In what could be regarded as a sequence of subliminal comic relief, a little-known actor Rajeev Gupta gives this film, suffused in powerhouse performances, its best performance as a slimy politician caught watching porn on his laptop in his office by a goon masquerading as a journalist.
The sequence is hilarious and at the same time sobering. While the self-important buffoonish politician’s predicament raises laughter, his hypocrisy also raises issues about a parliamentary crisis that is anything but funny. Dhulia spares us the verbal vulgarity. Admirably the characters trade outrageous insults without abusing mothers and sisters in the process. At one point when the bankrupt zamindar Aditya Pratap Singh (Jimmy) is repulsed by his inebriated wife’s sexual advances, he tells her, “Your seduction is so cheap I feel like paying for it. But I don’t have the chillar (loose coins) to do so.”
SBAGR has its flaws, oh yes! The “raj-neeti” of the second-half melts into a kind of uneasy sexual tension. We don’t know whether to laugh or cry in a sequence like the one where Mahie, after inviting the cheesy Irrfan character into a posh hotel room for an afternoon of drunken pleasures, suddenly sobs, “I don’t have any friends”.
Verdict: This is not a film you can fall in love with. Its drama of dreadful disenchantment doesn’t allow you the luxury of affection.
Madhureeta Mukherjee, Times Of India
Mind you, this is not regular gangsta film; with usual showcasing of arms, ammunition, bangs and blasts. Yes, it has explosives of another kind - 'bangs' (it's a total 'bed'-bangers ball, what gall); Weapons of Mass Seduction and politics of bistar and beyond. This sequel, a strange mix of foul games and passionplay, unfolds with a crippled Saheb (Jimmy) holding onto the last vestiges of his shrinking Kingly pomp and glory.
Irrfan is absolutely terrific; he shows fury, passion, envy, pride with such utter conviction that you crave to see more of him onscreen. He's undoubtedly one of the finest performers we can boast of. Jimmy is excellent as the poignant, wheel-chair bound saheb exuding power. Mahie Gill is volatile as the unfulfilled woman desiring more, though her drunken drawl often leaves us more dry than high. Soha plays her part with subtlety and sophistication.
Verdict: This may not be Tigmanshu's best, but it's a movie with more balls than most cinema can flaunt.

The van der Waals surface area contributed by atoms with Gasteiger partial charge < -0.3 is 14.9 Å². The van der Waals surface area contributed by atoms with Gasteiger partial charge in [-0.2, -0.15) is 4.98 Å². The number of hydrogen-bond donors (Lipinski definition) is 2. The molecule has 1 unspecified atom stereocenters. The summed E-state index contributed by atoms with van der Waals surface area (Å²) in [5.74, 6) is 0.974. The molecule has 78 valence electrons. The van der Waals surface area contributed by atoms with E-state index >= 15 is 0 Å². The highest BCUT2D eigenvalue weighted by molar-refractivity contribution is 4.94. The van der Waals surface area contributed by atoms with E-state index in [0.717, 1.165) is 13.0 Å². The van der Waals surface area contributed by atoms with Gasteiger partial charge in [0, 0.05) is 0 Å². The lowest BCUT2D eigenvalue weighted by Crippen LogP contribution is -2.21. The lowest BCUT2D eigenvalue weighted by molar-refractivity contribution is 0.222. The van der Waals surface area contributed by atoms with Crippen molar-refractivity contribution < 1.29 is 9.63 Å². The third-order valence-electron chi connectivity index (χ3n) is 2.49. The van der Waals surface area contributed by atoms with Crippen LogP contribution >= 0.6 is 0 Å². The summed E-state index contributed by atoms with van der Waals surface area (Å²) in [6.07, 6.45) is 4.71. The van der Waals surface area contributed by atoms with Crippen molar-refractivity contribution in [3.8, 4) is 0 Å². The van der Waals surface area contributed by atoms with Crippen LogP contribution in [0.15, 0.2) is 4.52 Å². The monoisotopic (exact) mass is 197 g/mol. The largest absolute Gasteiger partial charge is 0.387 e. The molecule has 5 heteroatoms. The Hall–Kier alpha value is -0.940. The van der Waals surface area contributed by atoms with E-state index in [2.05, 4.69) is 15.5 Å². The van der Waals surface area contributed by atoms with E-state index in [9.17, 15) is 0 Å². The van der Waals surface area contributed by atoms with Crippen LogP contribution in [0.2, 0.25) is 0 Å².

Taran Adarsh, Bollywood Hungama
Subsequent to the colossal critical success of the first part, Saheb Biwi Aur Gangster [in 2011], Tigmanshu Dhulia, an avant garde storyteller of the present times, dives into his first sequel, Saheb Biwi Aur Gangster Returns. However, unlike the trend of attempting sequels without connecting with the earlier part, Saheb Biwi Aur Gangster Returns makes an effort to take the story of Saheb, Biwi and Gangster forward, with additional characters this time around.
Saheb Biwi Aur Gangster Returns is a sequel in the truest sense. The backdrop of aristocracy remains integral. But romance is notches higher this time. Also, politics, jealousy, revenge, betrayal and deceit are integrated in the screenplay, besides drama and sensuality, of course. However, unlike the first part, sensuality is toned down considerably this time. Ready for fireworks?
With Tigmanshu at the helm of affairs, be assured, you are in for a treat as far as performances are concerned. In fact, not just the title leads, but each and every actor in the cast delivers top-quality performances. At the same time, the characters are so well penned that no one deprives the limelight from the other. Irrfan is simply outstanding. The magnificence that Tigmanshu and Irrfan created in Haasil, Charas and Paan Singh Tomar is evident in Saheb Biwi Aur Gangster Returns as well. Jimmy is commanding yet again, pulling off his performance with remarkable ease. Mahie plays the scheming wife with accomplishment. The various shades in her character provide her ample scope to excel yet again. Soha looks the part completely and despite the presence of powerful actors, she stands out with a solid performance.
It's great to see the talented veteran Raj Babbar in top form after a hiatus. He gets his character spot-on. Pravesh Rana makes a confident big screen debut. He's competent. Deepraj Rana conveys a lot through silence, which is the hall